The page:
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, 10 (1), 5097

Expanding the Limits of the Second Genetic Code With Ribozymes

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Expanding the Limits of the Second Genetic Code With Ribozymes

Joongoo Lee et al. Nat Commun.

Abstract

The site-specific incorporation of noncanonical monomers into polypeptides through genetic code reprogramming permits synthesis of bio-based products that extend beyond natural limits. To better enable such efforts, flexizymes (transfer RNA (tRNA) synthetase-like ribozymes that recognize synthetic leaving groups) have been used to expand the scope of chemical substrates for ribosome-directed polymerization. The development of design rules for flexizyme-catalyzed acylation should allow scalable and rational expansion of genetic code reprogramming. Here we report the systematic synthesis of 37 substrates based on 4 chemically diverse scaffolds (phenylalanine, benzoic acid, heteroaromatic, and aliphatic monomers) with different electronic and steric factors. Of these substrates, 32 were acylated onto tRNA and incorporated into peptides by in vitro translation. Based on the design rules derived from this expanded alphabet, we successfully predicted the acylation of 6 additional monomers that could uniquely be incorporated into peptides and direct N-terminal incorporation of an aldehyde group for orthogonal bioconjugation reactions.

Conflict of interest statement

M.C.J., J.S.M., J.Lee, K.E.S., and K.J.S. are co-inventors on the US provisional patent application 62/679,350 that incorporates discoveries described in this manuscript. All other authors declare no competing interests.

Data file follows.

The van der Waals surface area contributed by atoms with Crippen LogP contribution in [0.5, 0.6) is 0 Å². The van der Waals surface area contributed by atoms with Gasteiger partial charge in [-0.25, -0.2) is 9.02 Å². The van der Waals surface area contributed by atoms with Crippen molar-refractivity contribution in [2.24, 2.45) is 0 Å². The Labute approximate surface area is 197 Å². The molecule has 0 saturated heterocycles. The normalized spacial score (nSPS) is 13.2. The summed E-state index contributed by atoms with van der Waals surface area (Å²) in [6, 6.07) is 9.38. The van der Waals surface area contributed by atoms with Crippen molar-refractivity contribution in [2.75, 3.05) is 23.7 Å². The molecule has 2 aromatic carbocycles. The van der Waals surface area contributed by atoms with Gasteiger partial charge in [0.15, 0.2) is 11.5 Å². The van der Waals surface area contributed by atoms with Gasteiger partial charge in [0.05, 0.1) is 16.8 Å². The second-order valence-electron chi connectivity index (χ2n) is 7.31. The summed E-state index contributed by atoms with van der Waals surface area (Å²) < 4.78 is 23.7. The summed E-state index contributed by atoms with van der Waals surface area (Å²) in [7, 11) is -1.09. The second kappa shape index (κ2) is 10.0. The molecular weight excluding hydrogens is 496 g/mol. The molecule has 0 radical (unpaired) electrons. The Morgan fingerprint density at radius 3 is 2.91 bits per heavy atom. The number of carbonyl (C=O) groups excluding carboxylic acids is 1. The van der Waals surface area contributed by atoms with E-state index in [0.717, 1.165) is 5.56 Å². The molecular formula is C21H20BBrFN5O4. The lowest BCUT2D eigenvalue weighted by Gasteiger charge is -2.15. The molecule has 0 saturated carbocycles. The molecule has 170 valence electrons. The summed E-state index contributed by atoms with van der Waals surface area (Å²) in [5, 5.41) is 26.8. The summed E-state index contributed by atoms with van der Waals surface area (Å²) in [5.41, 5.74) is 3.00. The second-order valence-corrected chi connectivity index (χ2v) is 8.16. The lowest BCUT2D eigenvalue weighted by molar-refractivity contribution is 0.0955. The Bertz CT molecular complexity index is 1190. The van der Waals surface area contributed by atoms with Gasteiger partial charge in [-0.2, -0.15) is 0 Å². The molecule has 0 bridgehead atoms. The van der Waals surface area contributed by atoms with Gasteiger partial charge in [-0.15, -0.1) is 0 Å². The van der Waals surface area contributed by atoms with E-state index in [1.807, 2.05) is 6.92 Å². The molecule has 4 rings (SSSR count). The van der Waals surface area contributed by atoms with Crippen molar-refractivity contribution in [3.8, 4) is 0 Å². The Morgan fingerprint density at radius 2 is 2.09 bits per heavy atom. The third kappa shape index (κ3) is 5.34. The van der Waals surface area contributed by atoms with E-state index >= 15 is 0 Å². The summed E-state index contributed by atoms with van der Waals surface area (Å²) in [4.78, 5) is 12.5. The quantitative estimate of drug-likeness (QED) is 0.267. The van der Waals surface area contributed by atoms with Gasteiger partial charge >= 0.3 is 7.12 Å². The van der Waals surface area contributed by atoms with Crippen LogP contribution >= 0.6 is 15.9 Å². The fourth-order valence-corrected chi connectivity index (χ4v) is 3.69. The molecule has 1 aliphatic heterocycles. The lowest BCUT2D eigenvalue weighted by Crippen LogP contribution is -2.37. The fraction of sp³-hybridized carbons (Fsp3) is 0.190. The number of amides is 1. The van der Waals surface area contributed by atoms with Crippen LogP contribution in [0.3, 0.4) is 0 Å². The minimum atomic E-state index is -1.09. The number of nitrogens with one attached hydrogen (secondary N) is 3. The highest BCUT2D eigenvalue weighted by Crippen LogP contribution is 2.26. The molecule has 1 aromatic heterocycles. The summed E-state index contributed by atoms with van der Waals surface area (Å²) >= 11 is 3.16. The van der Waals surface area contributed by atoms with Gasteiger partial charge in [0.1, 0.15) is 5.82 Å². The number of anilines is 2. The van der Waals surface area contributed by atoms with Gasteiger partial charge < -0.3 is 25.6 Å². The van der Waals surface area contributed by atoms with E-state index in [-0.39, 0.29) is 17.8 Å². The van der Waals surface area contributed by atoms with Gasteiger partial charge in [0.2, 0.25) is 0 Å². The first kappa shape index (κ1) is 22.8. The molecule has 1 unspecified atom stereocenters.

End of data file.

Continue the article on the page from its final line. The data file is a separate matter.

Figures

Fig. 1
Fig. 1
Expanding the chemical substrate scope of flexizymes for genetic code reprogramming. a Flexizyme (Fx) recognizes the 3’-CCA sequence of tRNAs and catalyzes the acylation of tRNA using acid substrates. We seek to develop substrate design rules for flexizyme-mediated acylation reactions that expand the scope of chemical substrates used in ribosome-directed polymerization. b An Escherichia coli cell-free protein synthesis system reconstituted from the purified wild-type translational machinery (PURExpress) is used to produce peptide, containing noncanonical acid substrates. This approach for incorporating noncanonical monomers at the N-terminus of peptides is well established. Flexizyme-Leaving Group (FLG) alternatives include CME, DNBE, and ABT
Fig. 2
Fig. 2
Expanding the Fx substrate scope to analogs with various scaffolds. a Systematic design of noncanonical substrates for ribosome mediated polymerization. Phe (A) and structurally diversified noncanonical substrates (B–G). b Fx-catalyzed acylation under optimized conditions. Acid (pH 5.2) denaturing PAGE analysis under various conditions for Fx-catalyzed acylations of a microhelix tRNA (22 nt) with A–G. The acylation reactions were performed using eFx (45 nt) or aFx (47 nt) and monitored over 120 h at two different pHs (7.5 vs. 8.8). Reaction condition: 50 mM HEPES (pH 7.5) or bicine (pH 8.8), 60 mM MgCl2, 1 µM microhelix, 5 µM Fx, and 5 mM substrates in 20 % (v/v) DMSO solution. c The range of noncanonical substrates compatible with Fx was further extended on four different monomer structure (Phe analogs, benzoic acid derivatives, heteroaromatic, and aliphatic substrates). All acylation heat maps are shaded by percent conversion of microhelix. The blue and green color codes are used for the reaction with the CME leaving group:eFx pair and the ABT leaving group:aFx pair, respectively. See in Supplementary Fig. 3 for the numerical values of acylation